And in any event, he shouldn’t be apologizing to the Hull team like that, in the middle of the game. Totally unprofessional.

        1. In principle I think I’m fine with referees admitting mistakes, even if it’s at half time. If a referee sees they’ve got a call wrong and they’re asked about it by a player I’d much prefer an honest response than a denial. If the situation was reversed and Arsenal had been on the receiving end of a bad call I don’t think I could condemn the referee for admitting a mistake and apologizing. That’s sort of what I want from referees, openness and transparency.

          Maybe half time isn’t the right time but I think if referees are doing their job fairly then it shouldn’t matter and, in principle, would only promote more understanding and respect.

          Of course football being football, and the english league being the english league, the worry would be referees might feel inclined to make up for the mistake by being more strict when applying the rules to the team that benefited from the mistake.

  11. EDIT….the worry would be referees might feel pressured to make up for the mistake once they’ve openly admitted to it by being more strict when applying the rules to the team that benefited from the mistake.

    1. 1. I don’t really disagree, but I’m pretty sure this is explicitly against the “rules” (i.e. non-binding instructions) for PL refs.
      2. And there’s the matter of consistency: so often refs are protected behind a wall of silence when they make a clear mistake. Now all of a sudden Clattenberg is apologizing to a team en masse in the middle of a game?
      3. Also, I think there’s a difference between admitting in conversation to one player on the field that you got a call wrong, versus going into the dressing room and apologizing to the whole team (I’m fine if you do this at the end, just not at halftime).

  12. i missed the talk from the previous thread and i’m glad i did. wow!

    decent performance today. hull city are clearly a different team than we played earlier this season. they’ve moved quickly to rid themselves of deadwood after their dismal start to the season; it would have been a bit easier if they’d done this when steve bruce asked, but i digress. i watched them beat liverpool last week and was impressed.

    i don’t agree with the notion that this was a game that didn’t need giroud. he would have made arsenal a bit more dangerous when hull decided to drop in deep. arsenal simply don’t have any players that like to get higher up the pitch with their back to goal but rather they all seem to look for the pull back. alexis is clearly more talented than giroud but the chilean is no center forward. regardless, arsenal’s quality saw them claim the win.

    wenger’s decision to bring off certain players clearly indicated an eye towards the mid-week game against fc bayern. i really enjoyed watching the ox in the center of midfield; he’s so much better there than ramsey and is growing with every game. in typical fashion, i’m expecting him to pick up an injury in the next couple of weeks. we’ll see.

    i heard a nasty rumor linking thomas tuchel to arsenal. i hope that’s “fake news”. i mentioned in the summer that the jury was still out on him. well, i think it’s safe to say he’s been a disaster at dortmund. they have the same problems as arsenal; they sold both their true leaders, hummels and gundogan in the same transfer window this summer. despite their obvious talent, there’s no leadership in that team. as a result, they’re losing games they have no business losing (sound familiar?). for crying out loud, i watched them lose to darmstadt today; clearly a case of talent without direction. breaks my heart that my two exceptionally talented teams have failed to mount credible title challenges this season due to lack of leaders on the pitch.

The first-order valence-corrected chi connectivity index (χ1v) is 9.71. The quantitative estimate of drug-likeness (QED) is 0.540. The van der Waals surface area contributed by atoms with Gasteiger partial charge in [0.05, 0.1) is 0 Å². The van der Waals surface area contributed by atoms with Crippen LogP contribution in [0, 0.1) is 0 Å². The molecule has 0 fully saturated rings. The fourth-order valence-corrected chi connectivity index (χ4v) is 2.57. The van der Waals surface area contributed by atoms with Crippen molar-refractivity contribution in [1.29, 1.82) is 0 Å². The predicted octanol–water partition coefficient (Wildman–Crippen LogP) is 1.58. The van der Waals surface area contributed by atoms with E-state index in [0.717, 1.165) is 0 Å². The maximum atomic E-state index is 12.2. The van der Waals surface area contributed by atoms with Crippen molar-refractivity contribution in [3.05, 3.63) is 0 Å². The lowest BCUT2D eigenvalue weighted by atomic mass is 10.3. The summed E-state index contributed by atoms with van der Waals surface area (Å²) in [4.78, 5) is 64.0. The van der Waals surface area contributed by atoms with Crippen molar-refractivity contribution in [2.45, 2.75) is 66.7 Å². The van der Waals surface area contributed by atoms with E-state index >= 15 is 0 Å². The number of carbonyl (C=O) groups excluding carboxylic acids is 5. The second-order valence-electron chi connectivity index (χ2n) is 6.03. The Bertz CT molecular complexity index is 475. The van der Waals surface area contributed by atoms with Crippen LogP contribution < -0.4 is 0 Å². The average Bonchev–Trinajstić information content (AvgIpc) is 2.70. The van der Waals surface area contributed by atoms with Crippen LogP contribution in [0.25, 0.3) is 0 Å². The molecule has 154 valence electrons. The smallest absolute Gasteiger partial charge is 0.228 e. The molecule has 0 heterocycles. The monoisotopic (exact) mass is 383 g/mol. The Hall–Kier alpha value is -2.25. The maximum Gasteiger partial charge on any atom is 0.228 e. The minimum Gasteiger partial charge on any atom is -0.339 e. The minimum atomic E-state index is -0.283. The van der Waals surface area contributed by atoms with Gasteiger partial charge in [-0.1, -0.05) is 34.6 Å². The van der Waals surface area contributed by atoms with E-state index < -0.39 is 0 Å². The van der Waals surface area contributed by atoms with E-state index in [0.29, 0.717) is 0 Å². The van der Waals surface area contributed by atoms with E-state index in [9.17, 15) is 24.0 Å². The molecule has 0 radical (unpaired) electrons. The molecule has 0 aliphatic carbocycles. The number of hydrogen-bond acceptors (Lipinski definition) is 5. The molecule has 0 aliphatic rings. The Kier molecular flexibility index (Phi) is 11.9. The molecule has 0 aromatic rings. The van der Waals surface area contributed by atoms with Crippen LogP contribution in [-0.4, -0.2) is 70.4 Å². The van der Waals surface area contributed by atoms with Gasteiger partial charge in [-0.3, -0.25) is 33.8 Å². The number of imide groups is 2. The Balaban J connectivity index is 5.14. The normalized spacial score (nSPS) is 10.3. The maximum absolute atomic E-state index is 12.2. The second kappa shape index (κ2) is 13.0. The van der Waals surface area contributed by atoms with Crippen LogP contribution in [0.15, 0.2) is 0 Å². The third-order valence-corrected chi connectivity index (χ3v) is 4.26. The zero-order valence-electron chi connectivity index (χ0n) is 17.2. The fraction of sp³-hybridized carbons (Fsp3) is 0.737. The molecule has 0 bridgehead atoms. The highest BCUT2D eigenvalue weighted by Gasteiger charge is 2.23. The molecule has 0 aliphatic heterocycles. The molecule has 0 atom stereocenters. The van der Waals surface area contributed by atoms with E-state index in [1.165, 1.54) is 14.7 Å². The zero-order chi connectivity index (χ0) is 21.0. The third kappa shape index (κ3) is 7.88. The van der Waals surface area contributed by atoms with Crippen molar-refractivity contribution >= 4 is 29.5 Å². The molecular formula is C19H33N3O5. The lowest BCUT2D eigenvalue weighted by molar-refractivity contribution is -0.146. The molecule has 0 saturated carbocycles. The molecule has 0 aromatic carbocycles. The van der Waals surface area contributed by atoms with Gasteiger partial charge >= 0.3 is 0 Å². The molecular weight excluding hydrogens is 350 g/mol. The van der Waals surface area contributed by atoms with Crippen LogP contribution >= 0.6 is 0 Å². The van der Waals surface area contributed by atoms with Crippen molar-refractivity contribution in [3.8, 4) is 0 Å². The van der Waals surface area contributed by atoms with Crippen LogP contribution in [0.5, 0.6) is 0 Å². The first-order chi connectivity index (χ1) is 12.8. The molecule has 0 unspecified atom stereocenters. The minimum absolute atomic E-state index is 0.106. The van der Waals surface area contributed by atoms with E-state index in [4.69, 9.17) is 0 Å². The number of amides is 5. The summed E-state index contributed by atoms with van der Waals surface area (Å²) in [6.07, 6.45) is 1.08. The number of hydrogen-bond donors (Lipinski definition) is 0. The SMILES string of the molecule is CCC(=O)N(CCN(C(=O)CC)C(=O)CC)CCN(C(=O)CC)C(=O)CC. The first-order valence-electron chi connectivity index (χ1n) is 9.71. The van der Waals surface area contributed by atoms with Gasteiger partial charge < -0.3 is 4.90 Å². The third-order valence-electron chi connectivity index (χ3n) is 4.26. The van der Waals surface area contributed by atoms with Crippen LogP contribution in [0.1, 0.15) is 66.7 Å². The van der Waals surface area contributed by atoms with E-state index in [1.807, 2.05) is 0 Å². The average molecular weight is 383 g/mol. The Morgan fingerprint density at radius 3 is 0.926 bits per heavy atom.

13. concerning shokdran mustafi, what’s certain is that arsenal over-paid for him. £35 million? no way that’s value for money. arsenal got played because they dallied with getting the deal done. he tries these through balls that never work. his play today lead koscielny to rotate over in cover quite a bit. was that a deliberate tactical approach? i don’t know.

    who thought theo was going to get himself sent off today? great to show some fight. the crowd certainly loved it, chanting his name.

  14. If it’s against the rules then it shouldn’t be allowed for sure.

    I didn’t realize he went into the Hull dressing room. That’s a bit more unorthodox but even that would be something I’d be okay with if it’s okay by the rules and it was something that was transparent and encouraged on a consistent and equal basis.

    That’s the problem though because the premier league has shown little interest in making sure decisions are correct, making sure the rules are clear and making sure there’s a consistency and transparency of implementation regarding how the laws are enforced.

    I’d be unsurprised to see nothing made of this at all, and then in a few months a ref getting in trouble for exactly the same thing and getting demoted to the championship for a weekend.

    I suppose it depends on how soon a ref apologizes to Arsenal for something. 🙁

    1. No they didn’t, but Liverpool did.
      Watching this Liverpool performance it makes you wonder how it is posible for a Klopp team to suficate a talented club like Tottenham for almost entire 90 minutes , and then go on and look totally flat against a weaker opposition as the have many times before.

      Maybe the PL isn’t the place where you can succeed playing the Klopp/ Guardiola type of system over the length of the season and be consistent with it . Only time will tell.

    2. That’s because Klopp doesn’t have any real squad depth to work with. He’s got maybe 3 big players and vast sea of ordinariness. Origi? Please. He’ll make Liverpool champions in 2 years. He seems to have found his spiritual club, but we should try (wildly optimistically) to poach him. Measure for measure, pound for pound, Klopp is the best coach in the league.

  15. Klopp’s record against the top six would suggest you are correct about him being the best pound for pound manager in the league.
    Liverpool- 16 points, Chelsea-13, Tottenham-9, Man City -7,Man United-6, Arsenal-5 , against top six clubs.

    Arsenal’s record against top opposition has been abysmal but we do better than most against the lower clubs , clubs we can beat on talent an ability alone without having a strict tactical approach that needs to be executed to the fullest.

Comments are closed.

Related articles